When the Soviet Union and its state socialism collapsed, the promoters of capitalism kvelled. But 10 years later, in the early Bush years, ENRON, a super giant corporation, got caught cooking its books to disguise the real state of its operations. It defrauded its stockholders and bilked California taxpayers by planning for an energy shortage at peak times and then jacking up prices. In doing its hanky panky ENRON colluded with a major accounting firm, Arthur Anderson. WorldCom and Adelphia went through similar versions of this corporate hanky panky — pre-dating the later banking and insurance horrors.

The monster-sized companies stole billions. Some of the thieves went to prison. Until then, they had been role models for Republicans and even some Democrats. Business, not government, should run the economy became the mantra of the 1980s, 90s and first eight years of the 21st Century. Business did run the economy — right into the ground. The men — and a couple of women — who directed the scandalous companies came from a culture in which large-scale theft masqueraded as solid business practice. Bernie Madoff and his imitators were only extreme examples. Create a façade. That’s the premise from which grand corporate theft derives. Dress well (expensively), rent a high-priced office and promise easy money. The public (suckers) will come like flies to honey.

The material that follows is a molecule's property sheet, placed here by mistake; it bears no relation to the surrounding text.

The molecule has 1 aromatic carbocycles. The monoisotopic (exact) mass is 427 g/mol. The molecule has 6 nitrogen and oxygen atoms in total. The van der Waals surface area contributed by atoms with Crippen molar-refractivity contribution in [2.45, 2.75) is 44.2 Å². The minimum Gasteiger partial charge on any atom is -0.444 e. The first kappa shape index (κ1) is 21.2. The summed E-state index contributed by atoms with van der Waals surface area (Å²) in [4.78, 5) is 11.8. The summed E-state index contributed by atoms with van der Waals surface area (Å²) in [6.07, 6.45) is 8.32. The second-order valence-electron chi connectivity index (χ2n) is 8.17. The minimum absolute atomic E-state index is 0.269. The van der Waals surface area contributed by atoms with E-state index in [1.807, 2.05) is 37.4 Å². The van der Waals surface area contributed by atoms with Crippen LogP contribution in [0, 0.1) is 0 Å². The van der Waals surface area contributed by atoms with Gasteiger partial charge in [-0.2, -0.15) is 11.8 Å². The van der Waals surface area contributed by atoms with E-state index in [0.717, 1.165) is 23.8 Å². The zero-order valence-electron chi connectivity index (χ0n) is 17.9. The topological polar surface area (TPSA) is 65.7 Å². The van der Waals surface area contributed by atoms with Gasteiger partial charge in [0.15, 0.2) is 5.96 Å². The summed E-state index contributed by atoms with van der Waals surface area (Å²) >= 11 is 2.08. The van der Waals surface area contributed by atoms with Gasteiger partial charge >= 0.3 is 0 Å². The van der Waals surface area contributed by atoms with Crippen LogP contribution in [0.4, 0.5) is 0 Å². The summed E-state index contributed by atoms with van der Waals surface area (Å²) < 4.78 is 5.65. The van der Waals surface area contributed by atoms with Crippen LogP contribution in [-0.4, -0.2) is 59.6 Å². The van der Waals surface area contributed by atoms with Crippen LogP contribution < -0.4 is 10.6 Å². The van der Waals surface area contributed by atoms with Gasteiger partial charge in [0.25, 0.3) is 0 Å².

When the house of cards collapses — the U.S. economy among many other economies — a few of the more obvious (super greedy) thieves get caught and even go to prison. The conservative bankers and Wall Street moguls turned out to be reckless radicals who played fast and loose with other people’s money. The rest of the country is paying a terrible price.